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I'm trying to implement a custom comparer on two lists of strings and use the .Except() linq method to get those that aren't one one of the lists. The reason I'm doing a custom comparer is because I need to do a "fuzzy" compare, i.e. one string on one list could be embedded inside a string on the other list.

I've made the following comparer

public class ItemFuzzyMatchComparer : IEqualityComparer<string>
{
    bool IEqualityComparer<string>.Equals(string x, string y)
    {
        return (x.Contains(y) || y.Contains(x));
    }

    int IEqualityComparer<string>.GetHashCode(string obj)
    {
        if (Object.ReferenceEquals(obj, null))
            return 0;
        return obj.GetHashCode();
    }
}

When I debug, the only breakpoint that hits is in the GetHashCode() method. The Equals() never gets touched. Any ideas?

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To me it was a good exercise. In my case I got away with public int GetHashCode(string obj) {return obj.ToLower().GetHashCode();} Your question is old but I ran into same issue 4 years later. –  T.S. Feb 21 at 23:00

3 Answers 3

up vote 16 down vote accepted

If all the hash codes returned are different, it never needs to compare for equality.

Basically the problem is that your hash and equality concepts are very different. I'm not entirely sure how you'd correct this, but until you've done so it certainly won't work.

You need to make sure that if Equals(a, b) returns true, then GetHashCode(a) == GetHashCode(b). (The reverse doesn't have to be true - hash collisions are acceptable, although obviously you want to have as few of them as possible.)

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I'm starting to think this is a case of attempting to apply a custom compare on a collection of predefined objects (i.e. strings). If I were to have to collections of custom objects, then I could probably get it to work. I think I'll have to come up with a better way than that. :( I'll leave this as unanswered for a day to see if anyone else has a suggestion. –  Joe Mar 23 '10 at 15:42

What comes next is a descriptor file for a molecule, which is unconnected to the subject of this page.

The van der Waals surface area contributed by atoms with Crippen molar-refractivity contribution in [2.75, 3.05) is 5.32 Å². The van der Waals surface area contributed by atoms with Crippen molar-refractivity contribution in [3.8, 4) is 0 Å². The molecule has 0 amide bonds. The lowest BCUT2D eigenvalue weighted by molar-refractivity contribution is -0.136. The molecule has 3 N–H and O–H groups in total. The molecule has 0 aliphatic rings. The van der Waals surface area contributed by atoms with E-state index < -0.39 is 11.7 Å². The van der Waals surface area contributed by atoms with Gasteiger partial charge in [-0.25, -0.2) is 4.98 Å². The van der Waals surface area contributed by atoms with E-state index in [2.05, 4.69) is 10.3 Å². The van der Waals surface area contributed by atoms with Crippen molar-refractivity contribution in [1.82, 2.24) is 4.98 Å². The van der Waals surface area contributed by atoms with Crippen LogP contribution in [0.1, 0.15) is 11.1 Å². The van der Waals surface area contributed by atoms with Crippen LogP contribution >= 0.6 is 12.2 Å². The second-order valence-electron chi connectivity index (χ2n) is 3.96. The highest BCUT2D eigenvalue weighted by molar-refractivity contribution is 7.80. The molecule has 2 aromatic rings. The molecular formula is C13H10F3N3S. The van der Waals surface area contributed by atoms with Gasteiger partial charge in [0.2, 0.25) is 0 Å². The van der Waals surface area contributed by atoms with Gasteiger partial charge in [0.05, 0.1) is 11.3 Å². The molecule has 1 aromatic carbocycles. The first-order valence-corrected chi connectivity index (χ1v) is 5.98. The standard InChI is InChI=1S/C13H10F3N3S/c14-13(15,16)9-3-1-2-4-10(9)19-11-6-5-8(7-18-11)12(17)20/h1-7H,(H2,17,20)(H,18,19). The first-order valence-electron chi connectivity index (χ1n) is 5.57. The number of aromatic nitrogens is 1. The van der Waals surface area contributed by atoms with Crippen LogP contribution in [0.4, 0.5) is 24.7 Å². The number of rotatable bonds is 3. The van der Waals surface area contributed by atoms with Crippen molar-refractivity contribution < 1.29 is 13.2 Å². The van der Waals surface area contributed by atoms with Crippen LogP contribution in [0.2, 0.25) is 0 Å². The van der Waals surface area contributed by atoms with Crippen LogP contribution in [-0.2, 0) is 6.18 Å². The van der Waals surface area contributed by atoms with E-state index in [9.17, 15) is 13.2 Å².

I ended up doing it in two steps. I generated a list of items that did partially match using a contains, then turned around and did an except using that subset against the first list. Thanks for your help. –  Joe Mar 26 '10 at 11:56

As Jon pointed out, you need to make sure that the hash-code of two strings that are equal (according to your comparison rule). This is unfortunatelly quite difficult.

To demonstrate the problem, Equals(str, "") returns true for all strings str, which essentially means that all strings are equal to an empty string and as a result, all strings must have the same hash-code as an empty string. Therefore, the only way to implement IEqualityComparer correctly is to return always the same hash-code:

public class ItemFuzzyMatchComparer : IEqualityComparer<string>  { 
  bool IEqualityComparer<string>.Equals(string x, string y)  { 
    return (x.Contains(y) || y.Contains(x)); 
  }  
  int IEqualityComparer<string>.GetHashCode(string obj)  { 
    if (Object.ReferenceEquals(obj, null)) return 0; 
    return 1; 
  } 
}

Then you can use the Except method and it will behave correctly. The only problem is that you'll (probably) get a pretty inefficient implementation, so if you needed better performance, you may have to implement your own Except. However, I'm not exactly sure how inefficient the LINQ implementation will be and I'm not sure if it is actually possible to have any efficient implementation for your comparison rule.

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Maybe this problem could be solved without the IEqualityComparer interface implementation. Jon and Thomas have good points about implementing that interface, and equality doesn't seem to define your problem. From your description, I think you could do this without using the Except extension during the compare. Instead, get the matches first, then do the Except. See if this does the job for you:

 List<String> listOne = new List<string>(){"hard", "fun", "code", "rocks"};
 List<String> listTwo = new List<string>(){"fund", "ode", "ard"};

 var fuzzyMatchList = from str in listOne
                      from sr2 in listTwo
                      where str.Contains(sr2) || sr2.Contains(str)
                      select str;
 var exceptList = listOne.Except(fuzzyMatchList);
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